Rio Olympics: Reviving the methods of dictatorship

By Rafael Azul
9 August 2016

Last Friday, during the opening of the 2016 Summer Olympics in Río de Janeiro, leading sports figures, dressed in white, escorted the five-ringed multicolored Olympic flag to its flagpole to the applause of the public. Moments before the flag was raised, a transition took place and each escort gave up his or her place to a Brazilian soldier, dressed for combat and in camouflage.

The militarization of the Olympics is highly symbolic of the transformation of sporting events around world, and goes hand in hand with attacks on democratic rights and the preparation of police, security and armed forces to control workers and youth.

Hours ahead of the opening ceremony, access to the vicinity of Maracanã football stadium was tightly controlled with fences and police, and limited only to ticket holders.

Outside, two demonstrations took place, north and south of the stadium. Protesters handed out leaflets denouncing the removal and exclusion of some 70,000 residents and the military occupation of the city. One leaeflet was labeled “Jogos da Exclusão” (The Exclusion Games) and mapped those zones from which citizens had been removed and in which there were high concentrations of troops.

According to a report in the online publication “Intercept Brazil,” at the Praça Saens Peña square, near the Maracanã stadium, the police began to intimidate protesters even before the protest began. They created perimeters and singled out, seemingly at random, individuals to be harassed and searched.

Other security personnel, in what appeared to be a well-rehearsed operation, shielded these individuals from view. According to the Intercept reporter: “The arrival of high numbers of members of the security forces created a climate of tension” and provocation.

In addition to protesting police repression, the hundreds of demonstrators in Río and also in São Paulo condemned the money spent on the Olympics and on the police operations, while teachers and other public employees are not getting paid, the transit infrastructure deteriorates and public health and housing are starved from lack of funds.

The Praça de Saens Peña march, with helicopters overhead, was stopped by mounted police, which redirected the protest away from Maracanã. A group of demonstrators that eluded the police were run down and assaulted.

None of this is entirely new. Two years ago, during the football (soccer) World Cup Games, Río de Janeiro also took on the appearance of an occupied city (during the World Cup final game, protesters were fenced in attacked by police, and detained for several hours).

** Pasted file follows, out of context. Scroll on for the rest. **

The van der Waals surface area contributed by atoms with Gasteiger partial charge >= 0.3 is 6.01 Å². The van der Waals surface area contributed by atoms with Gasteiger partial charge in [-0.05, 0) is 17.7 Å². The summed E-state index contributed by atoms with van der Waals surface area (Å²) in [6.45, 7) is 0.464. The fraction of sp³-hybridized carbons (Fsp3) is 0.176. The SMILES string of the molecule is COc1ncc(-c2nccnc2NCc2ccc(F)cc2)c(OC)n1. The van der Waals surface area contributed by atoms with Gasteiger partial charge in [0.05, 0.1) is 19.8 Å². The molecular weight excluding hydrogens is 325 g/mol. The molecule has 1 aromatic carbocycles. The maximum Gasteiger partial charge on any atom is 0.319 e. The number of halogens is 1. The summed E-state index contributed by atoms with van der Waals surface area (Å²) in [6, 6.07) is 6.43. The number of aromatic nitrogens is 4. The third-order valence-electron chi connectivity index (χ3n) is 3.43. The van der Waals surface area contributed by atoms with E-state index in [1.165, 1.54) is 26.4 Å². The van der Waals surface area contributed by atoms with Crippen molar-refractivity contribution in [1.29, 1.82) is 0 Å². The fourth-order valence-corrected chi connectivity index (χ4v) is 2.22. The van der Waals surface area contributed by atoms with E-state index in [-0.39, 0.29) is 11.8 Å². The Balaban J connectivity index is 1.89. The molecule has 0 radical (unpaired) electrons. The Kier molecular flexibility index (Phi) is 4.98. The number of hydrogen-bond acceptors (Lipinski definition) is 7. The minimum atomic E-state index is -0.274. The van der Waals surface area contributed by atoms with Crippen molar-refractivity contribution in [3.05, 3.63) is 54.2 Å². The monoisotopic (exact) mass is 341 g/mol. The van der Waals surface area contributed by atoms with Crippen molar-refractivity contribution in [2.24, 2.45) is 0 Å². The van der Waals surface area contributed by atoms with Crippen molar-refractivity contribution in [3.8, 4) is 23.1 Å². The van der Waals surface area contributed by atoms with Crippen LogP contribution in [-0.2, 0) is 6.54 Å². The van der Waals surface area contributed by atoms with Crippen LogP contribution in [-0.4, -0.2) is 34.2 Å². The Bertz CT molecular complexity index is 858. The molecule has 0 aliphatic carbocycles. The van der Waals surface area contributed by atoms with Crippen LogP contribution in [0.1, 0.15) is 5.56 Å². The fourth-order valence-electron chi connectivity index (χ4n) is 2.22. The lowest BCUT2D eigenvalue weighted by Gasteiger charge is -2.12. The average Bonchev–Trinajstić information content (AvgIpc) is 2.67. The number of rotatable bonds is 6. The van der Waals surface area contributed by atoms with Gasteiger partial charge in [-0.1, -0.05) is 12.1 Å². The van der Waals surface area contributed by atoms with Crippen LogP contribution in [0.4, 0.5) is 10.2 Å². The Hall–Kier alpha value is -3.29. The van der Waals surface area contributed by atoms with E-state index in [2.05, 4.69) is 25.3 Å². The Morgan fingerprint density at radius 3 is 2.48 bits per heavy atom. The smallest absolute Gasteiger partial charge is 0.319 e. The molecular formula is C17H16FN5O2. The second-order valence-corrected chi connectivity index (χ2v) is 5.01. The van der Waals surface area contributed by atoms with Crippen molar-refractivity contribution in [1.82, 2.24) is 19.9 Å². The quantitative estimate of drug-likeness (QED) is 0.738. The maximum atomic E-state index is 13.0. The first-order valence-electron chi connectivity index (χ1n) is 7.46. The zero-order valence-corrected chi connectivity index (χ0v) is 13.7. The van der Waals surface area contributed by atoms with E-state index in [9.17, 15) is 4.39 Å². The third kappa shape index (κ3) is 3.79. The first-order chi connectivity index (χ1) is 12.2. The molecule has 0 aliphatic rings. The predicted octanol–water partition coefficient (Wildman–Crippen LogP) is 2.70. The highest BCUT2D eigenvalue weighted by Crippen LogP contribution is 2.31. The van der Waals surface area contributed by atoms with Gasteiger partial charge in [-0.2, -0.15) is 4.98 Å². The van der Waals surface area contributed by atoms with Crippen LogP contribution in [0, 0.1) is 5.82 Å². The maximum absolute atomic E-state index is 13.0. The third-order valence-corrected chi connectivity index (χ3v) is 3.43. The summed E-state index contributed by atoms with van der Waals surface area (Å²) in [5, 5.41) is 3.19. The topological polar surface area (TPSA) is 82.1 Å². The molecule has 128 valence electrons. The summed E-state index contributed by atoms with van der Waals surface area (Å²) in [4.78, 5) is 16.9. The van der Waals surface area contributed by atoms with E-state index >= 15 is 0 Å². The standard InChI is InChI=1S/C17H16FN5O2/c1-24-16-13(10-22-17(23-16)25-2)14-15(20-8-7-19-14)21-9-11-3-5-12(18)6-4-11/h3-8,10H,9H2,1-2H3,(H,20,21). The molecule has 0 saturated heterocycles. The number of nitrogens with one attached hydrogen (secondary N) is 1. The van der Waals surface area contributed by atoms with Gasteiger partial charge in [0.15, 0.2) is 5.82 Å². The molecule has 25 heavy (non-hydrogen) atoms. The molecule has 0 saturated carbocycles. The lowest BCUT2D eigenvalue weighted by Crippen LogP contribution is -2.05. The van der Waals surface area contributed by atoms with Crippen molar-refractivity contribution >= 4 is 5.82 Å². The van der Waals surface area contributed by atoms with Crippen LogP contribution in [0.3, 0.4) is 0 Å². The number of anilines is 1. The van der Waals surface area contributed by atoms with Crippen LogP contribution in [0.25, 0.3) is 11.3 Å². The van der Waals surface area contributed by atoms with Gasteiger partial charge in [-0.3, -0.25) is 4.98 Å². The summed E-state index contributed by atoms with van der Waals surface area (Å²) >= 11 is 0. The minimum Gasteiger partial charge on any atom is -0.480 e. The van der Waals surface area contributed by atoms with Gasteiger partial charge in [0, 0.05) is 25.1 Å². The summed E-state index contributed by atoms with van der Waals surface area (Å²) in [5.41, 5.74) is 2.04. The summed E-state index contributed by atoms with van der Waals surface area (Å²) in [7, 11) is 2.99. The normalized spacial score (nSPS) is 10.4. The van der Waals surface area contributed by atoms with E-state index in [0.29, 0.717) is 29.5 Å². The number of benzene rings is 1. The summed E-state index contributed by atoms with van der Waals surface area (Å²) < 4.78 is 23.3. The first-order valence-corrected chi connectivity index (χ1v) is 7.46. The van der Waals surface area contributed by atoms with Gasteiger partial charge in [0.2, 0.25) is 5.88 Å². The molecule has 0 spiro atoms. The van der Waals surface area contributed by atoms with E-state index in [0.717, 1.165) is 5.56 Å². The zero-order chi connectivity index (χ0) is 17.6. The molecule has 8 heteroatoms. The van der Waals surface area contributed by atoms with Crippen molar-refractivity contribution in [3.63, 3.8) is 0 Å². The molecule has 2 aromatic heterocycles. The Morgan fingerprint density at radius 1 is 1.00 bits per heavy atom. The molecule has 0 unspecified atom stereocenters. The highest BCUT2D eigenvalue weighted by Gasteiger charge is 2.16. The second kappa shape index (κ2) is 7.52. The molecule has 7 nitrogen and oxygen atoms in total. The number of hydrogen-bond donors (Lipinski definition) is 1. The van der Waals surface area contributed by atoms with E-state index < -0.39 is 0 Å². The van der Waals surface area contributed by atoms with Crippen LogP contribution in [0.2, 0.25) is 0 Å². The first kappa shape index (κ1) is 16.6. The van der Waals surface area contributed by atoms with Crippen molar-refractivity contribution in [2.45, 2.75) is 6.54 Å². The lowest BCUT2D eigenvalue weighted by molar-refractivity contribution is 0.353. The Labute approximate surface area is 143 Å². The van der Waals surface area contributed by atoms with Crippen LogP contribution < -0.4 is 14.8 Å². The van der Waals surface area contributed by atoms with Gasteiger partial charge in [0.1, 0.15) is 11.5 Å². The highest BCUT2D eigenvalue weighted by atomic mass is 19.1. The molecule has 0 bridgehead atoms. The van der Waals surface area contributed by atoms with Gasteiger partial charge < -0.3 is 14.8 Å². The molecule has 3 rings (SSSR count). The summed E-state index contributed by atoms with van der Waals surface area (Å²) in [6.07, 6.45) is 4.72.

The so-called “People’s Olympics” in London in 2012 presented a city under military lockdown. In between there have been a number of international events, soccer cups, baseball world series, visits from Pope Francis, etc., together presenting a veritable chronicle of growing police and military occupation. By way of comparison, the 100,000 troops in Río are roughly double the number of troops that “locked down” London in 2012.

One element stands out, however. In each of these Olympics, the US intelligence apparatus closely collaborated with their British and Brazilian counterparts in their vast security preparations.

In a statement the day before the opening celebrations, human rights organizations had appealed to the government for the protection of democratic rights: “With the eyes of the world on this country and this city, it is important that guaranteed rights not be treated as a dead letter, but that they be respected on the streets.”

Yet the opening days of the Summer Olympic Games indicated that the authorities have zero tolerance for even minimal forms of protest (people holding signs protesting current “interim president” Michel Temer have been expelled from stadiums) and have brought back memories for many of the methods employed during the 21 years of dictatorship (1964-1985), when democratic rights were under constant attack and bloody police repression was an everyday affair. Democratic rights, in Brazil and elsewhere, are fast becoming “a dead letter.”

While these games take place under conditions of political crisis, (the impeachment of president Dilma Rousseff of the Workers Party (PT), the corruption scandal involving the Petrobras Oil company and construction kickbacks for the Olympics themselves), special legislation limiting and punishing protests during the games was prepared several months ago and reflects a political consensus.

The General Law of the Olympics bans the use of banners or posters that contain “offensive messages” or for the purpose of protest or parody. It also authorizes the police and military, and not the courts, to make a determination of who is or is not a terrorist, and thus to round up, “rough up,” and detain protesters with impunity, under the guise of fighting terrorism.

The repression has also been endorsed by the Rio Olympics Committee, which indicated that it is necessary to preserve the “clean” stadiums that the corporate sponsors, including General Electric, Dow Chemical, Samsung, McDonalds, Coca-Cola and others, have paid for.

The Olympic Games, followed by the Paralympics, are scheduled to end on September 18. Popular protests will continue until then, and beyond.

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